A Willow Flycatcher on a native willow shrub. Photo: Kelly Colgan Azar/Flickr CC BY-ND 2.0
A Willow Flycatcher on a native willow shrub. Photo: Kelly Colgan Azar/Flickr CC BY-ND 2.0

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Restoring Riparian Buffers with Birds in Mind

What some of the scientific literature suggests for best native plants, strategic site locations, and ideal buffer structure and scale that are important for enhancing bird habitat in riparian areas.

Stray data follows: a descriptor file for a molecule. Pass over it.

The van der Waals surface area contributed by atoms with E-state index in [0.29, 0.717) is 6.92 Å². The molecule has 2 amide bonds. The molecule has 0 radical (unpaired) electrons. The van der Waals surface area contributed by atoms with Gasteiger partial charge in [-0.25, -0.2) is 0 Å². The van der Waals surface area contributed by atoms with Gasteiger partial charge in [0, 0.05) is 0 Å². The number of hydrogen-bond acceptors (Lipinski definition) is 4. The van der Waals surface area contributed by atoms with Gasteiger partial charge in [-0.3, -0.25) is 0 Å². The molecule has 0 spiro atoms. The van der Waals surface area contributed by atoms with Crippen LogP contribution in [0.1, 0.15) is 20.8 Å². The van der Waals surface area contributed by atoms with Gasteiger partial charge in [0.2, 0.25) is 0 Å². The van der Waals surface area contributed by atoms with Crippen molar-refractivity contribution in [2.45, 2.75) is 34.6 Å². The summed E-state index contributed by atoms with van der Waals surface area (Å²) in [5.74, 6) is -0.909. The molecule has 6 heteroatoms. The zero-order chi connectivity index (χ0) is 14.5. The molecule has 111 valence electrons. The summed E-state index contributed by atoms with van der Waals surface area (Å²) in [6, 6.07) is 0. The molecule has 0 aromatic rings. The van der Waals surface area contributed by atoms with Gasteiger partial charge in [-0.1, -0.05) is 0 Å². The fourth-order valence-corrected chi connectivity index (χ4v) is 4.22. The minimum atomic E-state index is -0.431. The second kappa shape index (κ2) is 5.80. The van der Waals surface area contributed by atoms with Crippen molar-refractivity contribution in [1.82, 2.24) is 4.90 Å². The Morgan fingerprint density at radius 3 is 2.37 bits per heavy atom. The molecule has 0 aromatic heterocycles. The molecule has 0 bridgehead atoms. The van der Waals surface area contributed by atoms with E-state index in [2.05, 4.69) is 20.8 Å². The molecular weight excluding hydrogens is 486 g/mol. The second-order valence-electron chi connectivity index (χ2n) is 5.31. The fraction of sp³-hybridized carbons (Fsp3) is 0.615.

Re-establishment of riparian forest buffers has become a common means to combat loss or damage in woodland areas next to streams, rivers, and wetlands. However, not all buffers are created equal and there are several bird-friendly considerations that are easy to incorporate into existing restoration plans that can help get the greatest biodiversity bang for your buck. You might wonder: What site preparation is needed? Which native plants that prefer wet areas are best for birds? How large does a buffer need to be to support most birds? How long after a planting can you expect to see a response in birds?